It's important to remember that white supremacist extremist groups and scenes in Ukraine are still a marginal and fringe part of the political spectrum. The presence of a small minority of extremists, including in the Azov Battalion, has been grossly exaggerated by Putin in claims that Ukraine needs to undergo “denazification.” But while Putin’s propaganda is patently false, the presence of ultranationalists among Ukrainian regiments remains a thorny issue that must be carefully monitored.
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And there are other risks to guard against. Militias that are authorized to use force on behalf of a state in emergency circumstances may later turn on those same governments. In 2017, armed protesters who were members of volunteer battalions used “violence and threats” to force the Ukrainian government to ban imports of anthracite coal from separatist-controlled territory, prompting analysts to warn that while the volunteer militias may have saved Ukraine in 2014, now “they threaten” the country’s democracy and stability.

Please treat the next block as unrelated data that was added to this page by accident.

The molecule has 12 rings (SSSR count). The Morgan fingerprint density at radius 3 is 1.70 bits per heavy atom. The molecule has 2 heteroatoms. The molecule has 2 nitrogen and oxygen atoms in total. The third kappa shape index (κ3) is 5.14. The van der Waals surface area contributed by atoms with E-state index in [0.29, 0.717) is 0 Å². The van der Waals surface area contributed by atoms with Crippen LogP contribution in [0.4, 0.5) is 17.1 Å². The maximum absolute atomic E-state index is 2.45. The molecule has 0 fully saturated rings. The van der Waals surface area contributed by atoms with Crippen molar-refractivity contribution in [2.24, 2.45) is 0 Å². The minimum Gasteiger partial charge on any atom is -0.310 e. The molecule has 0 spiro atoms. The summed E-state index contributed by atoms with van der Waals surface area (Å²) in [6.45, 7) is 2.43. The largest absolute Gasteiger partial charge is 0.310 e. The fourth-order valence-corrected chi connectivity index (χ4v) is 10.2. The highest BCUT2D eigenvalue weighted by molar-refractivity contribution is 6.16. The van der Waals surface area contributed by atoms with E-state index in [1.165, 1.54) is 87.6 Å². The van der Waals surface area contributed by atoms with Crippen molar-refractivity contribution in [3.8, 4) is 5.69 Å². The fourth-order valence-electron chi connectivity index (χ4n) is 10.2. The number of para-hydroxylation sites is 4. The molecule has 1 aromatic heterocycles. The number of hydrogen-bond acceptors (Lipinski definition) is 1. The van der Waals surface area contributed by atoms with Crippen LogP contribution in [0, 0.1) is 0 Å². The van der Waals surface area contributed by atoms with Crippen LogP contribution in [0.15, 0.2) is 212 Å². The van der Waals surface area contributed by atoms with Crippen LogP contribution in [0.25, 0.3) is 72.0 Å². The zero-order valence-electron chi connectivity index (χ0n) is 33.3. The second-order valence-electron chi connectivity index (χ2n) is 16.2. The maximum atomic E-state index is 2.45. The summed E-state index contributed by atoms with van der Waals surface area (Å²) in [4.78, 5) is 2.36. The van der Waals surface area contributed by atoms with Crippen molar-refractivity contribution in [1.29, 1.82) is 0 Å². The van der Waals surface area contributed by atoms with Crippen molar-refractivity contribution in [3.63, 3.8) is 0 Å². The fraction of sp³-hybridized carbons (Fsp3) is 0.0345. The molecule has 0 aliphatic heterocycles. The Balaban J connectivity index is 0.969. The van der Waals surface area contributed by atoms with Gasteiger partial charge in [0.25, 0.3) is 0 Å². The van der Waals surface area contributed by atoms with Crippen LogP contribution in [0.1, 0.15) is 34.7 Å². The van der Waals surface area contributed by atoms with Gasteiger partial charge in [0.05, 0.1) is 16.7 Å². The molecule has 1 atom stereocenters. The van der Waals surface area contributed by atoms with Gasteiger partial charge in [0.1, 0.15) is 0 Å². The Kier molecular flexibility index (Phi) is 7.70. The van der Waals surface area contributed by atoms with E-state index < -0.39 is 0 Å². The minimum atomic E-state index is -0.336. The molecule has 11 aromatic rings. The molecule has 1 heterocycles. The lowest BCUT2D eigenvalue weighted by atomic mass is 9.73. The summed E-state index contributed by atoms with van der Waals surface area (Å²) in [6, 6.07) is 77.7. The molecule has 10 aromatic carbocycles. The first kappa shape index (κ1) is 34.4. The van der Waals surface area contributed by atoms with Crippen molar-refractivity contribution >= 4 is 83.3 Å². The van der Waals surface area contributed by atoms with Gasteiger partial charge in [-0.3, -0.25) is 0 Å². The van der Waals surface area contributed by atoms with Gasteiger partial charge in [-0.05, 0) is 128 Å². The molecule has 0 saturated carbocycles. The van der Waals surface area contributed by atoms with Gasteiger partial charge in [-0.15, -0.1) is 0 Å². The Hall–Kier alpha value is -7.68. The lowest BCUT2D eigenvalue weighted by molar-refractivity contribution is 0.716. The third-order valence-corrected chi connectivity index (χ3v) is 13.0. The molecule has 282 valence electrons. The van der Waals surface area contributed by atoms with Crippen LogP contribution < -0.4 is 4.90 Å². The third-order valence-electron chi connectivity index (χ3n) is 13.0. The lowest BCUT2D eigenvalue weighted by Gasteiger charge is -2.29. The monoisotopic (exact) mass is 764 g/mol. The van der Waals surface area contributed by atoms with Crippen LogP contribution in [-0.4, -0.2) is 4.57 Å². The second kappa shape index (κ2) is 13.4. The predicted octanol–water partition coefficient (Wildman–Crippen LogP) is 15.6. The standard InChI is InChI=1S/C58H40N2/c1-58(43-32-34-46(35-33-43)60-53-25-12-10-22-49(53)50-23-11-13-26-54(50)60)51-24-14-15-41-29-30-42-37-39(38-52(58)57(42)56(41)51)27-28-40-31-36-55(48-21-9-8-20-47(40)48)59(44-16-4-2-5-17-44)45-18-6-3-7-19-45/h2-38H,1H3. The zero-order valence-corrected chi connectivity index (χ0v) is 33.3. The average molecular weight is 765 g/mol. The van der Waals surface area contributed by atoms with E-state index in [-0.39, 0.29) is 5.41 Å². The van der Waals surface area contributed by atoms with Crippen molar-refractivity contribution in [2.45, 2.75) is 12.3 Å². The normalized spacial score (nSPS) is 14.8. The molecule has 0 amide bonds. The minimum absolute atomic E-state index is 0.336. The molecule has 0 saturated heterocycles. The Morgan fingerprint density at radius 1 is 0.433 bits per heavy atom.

Whether state-incorporated or unlawful, militia mobilization from private groups of citizens and global volunteers creates an unpredictable and volatile situation. The need for tactical and skilled soldiers to fight against Russia has meant a rapid national and global mobilization in Ukraine, including the intentional mobilization and authorization of private citizens to fight on behalf of the state. But the bedfellows we choose as partners today may come back to haunt us in unexpected ways down the road. Yes, any and all propaganda about the need for “denazification” must be denounced; but to ignore the presence of groups like the Azov Battalion will be at our own peril.